He was put into the Junior Executive Training program at Higbees, where "they had wonderful training courses so you could really assist a customer." He was assigned to men's neckties, socks, hosiery and underwear. That is until one day when they needed someone to help in the Book Department. They needed someone who was accurate and could process orders quickly and efficiently. That description fit Richard to a "T".
He went to work in the book department under the internationally known book buyer, Anne Udin. When Dr. Seuss was boycotted because it wasn't taken seriously, she ran with it. She is the person responsible for the first ads for paperback books, also looked down on at the time.
Every night she would tell Richard what a wonderful job he did that day and he was "simply in heaven. It was my element."
Once again a friend's situation affected Richards. His friend was an apprentice at the Cleveland Playhouse and there was housing available for "Playhouse people" on East 87th and Chester/Euclid, which was a beautiful and active neighborhood. Richard moved in. The entrance was up a fire escape and directly into a bathroom and there was a chess board painted on the floor. The chess pieces were spray painted beer cans. There was nothing like this in Bellevue,Ohio!
He continued to work with his love - books, under the watchful eye of his mentor, Anne.
When Richard was still in Bellevue he would come to Cleveland for the Art Museum. He saw his first professional theater production in 7th grade. It starred Judith Anderson.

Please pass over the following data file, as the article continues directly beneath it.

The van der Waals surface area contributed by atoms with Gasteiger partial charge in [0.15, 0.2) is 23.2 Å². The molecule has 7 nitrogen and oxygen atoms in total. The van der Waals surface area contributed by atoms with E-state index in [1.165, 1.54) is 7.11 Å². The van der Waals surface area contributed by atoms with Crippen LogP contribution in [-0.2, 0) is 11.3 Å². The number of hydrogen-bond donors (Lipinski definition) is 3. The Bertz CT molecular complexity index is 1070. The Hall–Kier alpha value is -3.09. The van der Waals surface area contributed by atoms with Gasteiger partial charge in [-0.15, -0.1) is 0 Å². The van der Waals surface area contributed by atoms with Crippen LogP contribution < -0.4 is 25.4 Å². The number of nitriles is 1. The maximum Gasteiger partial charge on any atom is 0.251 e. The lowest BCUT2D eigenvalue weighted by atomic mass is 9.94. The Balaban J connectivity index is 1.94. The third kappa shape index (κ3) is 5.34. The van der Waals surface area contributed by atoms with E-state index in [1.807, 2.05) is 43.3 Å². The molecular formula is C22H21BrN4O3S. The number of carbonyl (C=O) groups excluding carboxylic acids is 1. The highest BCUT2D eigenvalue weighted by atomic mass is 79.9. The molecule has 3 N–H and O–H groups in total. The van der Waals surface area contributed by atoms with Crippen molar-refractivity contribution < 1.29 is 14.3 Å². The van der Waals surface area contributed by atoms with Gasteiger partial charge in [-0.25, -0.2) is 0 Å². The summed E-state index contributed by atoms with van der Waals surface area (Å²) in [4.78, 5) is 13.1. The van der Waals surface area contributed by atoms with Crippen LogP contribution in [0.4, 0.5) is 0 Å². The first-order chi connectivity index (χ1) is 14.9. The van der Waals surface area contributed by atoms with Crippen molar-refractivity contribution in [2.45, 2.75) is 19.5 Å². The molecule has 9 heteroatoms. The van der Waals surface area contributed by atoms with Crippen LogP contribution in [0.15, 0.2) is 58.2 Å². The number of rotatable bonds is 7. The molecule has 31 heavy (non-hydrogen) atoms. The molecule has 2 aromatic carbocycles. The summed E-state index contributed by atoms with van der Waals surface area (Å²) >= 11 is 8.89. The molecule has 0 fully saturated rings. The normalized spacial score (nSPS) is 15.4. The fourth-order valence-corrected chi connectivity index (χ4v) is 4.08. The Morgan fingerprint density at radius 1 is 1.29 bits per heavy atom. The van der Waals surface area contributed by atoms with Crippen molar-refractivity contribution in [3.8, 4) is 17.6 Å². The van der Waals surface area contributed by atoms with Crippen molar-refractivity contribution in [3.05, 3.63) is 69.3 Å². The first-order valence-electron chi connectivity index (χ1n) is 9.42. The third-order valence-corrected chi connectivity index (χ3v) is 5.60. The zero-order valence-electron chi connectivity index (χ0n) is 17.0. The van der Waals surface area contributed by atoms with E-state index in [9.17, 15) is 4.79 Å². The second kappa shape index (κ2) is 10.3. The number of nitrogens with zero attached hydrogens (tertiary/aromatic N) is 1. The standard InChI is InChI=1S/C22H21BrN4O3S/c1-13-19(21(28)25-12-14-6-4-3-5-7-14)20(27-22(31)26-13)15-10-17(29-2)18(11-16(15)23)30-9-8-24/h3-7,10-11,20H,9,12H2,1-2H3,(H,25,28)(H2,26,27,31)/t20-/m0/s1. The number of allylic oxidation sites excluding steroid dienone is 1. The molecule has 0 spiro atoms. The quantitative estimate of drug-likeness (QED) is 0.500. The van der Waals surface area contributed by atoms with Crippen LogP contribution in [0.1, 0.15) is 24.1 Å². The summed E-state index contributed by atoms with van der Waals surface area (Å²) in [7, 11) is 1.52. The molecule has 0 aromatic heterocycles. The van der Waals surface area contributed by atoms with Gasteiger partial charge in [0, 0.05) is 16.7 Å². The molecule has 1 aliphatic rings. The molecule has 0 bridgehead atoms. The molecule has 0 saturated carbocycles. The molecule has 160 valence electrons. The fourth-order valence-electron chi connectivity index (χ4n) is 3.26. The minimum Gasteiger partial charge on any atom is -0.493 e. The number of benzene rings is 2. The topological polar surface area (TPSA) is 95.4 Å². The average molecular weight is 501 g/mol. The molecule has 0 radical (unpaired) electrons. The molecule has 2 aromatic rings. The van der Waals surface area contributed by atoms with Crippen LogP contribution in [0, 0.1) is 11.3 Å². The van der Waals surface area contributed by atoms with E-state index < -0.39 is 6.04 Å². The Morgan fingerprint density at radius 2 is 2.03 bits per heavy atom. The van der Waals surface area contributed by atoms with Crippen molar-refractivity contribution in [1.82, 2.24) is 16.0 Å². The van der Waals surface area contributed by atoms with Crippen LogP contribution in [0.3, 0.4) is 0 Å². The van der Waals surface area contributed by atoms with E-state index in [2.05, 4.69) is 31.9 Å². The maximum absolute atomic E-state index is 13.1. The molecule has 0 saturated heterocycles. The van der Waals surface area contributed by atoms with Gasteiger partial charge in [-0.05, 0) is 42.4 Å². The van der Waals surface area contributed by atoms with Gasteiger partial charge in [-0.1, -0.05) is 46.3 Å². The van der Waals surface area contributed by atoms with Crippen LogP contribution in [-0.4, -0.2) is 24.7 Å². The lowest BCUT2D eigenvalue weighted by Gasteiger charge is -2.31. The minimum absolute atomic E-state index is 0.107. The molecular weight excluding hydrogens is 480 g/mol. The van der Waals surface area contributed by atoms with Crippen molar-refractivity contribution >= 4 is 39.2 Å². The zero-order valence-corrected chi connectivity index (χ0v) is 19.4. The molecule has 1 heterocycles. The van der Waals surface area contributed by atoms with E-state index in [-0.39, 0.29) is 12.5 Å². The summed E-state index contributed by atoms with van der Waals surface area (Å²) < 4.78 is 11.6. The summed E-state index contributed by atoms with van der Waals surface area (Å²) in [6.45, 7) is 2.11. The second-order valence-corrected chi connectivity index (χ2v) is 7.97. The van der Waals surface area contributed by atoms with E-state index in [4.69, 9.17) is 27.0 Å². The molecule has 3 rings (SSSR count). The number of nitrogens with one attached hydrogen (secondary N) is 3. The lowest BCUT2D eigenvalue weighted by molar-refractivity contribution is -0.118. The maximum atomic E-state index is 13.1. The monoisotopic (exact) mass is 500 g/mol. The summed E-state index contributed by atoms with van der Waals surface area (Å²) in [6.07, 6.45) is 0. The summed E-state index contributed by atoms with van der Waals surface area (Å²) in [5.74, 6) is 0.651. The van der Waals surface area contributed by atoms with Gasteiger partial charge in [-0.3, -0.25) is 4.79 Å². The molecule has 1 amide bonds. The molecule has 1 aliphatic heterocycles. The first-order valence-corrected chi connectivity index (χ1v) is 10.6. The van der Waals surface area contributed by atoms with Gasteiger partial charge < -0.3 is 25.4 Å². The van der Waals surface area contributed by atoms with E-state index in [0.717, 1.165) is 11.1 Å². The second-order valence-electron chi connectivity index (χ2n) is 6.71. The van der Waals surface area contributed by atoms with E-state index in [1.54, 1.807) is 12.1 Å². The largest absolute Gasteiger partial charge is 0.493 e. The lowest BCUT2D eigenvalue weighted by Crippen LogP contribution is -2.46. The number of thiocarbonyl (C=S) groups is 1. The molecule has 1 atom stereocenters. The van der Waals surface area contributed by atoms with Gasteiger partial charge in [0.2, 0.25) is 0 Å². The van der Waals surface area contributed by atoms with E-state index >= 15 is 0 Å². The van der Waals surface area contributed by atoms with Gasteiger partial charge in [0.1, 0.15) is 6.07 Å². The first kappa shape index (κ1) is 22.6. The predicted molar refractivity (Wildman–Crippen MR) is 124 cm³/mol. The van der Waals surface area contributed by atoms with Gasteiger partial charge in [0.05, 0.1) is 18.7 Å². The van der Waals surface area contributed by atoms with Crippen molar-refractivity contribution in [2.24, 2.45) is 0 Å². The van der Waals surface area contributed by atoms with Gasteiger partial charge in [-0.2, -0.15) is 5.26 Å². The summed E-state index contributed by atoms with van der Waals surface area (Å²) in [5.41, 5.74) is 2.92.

In college he ushered at the Hartman Theater in Columbus. There he saw the original cast of Porgy and Bess as well as Katherine Hepburn in As You Like It, Tyrone Powers in Dark Is Light Enough and Shirley Maclaine in The Pajama Game. It may have been here that Richard honed his appreciation for drama on and off the stage.
Richard Gildenmeister reading
What intrigued him most was the business of books "I adored it then and I adore it now. To have someone ask for a recommendation and then come back and say they loved it is just so special. It makes me happy that my recommendation made them happy."
It was back in the 1950's when television was first becoming popular and people were afraid that reading would be replaced by watching that Richard first knew the importance of advertising. "Putting the author together with the book and selling the package was the way to go."
It has certainly worked for him. He has a great memory for detail and a photographic memory. "I have a 6th sense about books and people. So it is natural that I would out them together."
Richard spent 18 years at Higbees, the "longest apprenticeship in history," and he stood the entire time. "I will walk out of a store if the clerk is sitting down. A clerk is there to serve the public and you can not do that if you are seated." He admits his standards are high but he is proud of that. He says there are things that need to be learned and he has learned them.
Richard Gildenmeister in front of
his Shaker Square store
It was on December 10, 1976 that Richard opened The Richard Gildenmeister Book Shop and he remembers every moment of the opening. "It was the greatest moment of my adult life." It was right on Shaker Square, the site he dreamed of as a child.
He received good wishes from around the country. Barbara Walters sent him note stating this was "the best news to come out of Cleveland in a long time." Mayor Perk came to the opening and gave a proclamation from the City. One of his favorite friends, Dorothy Fuldheim came in "black silk slacks and a white ermine coat" and cut the ceremonial ribbon.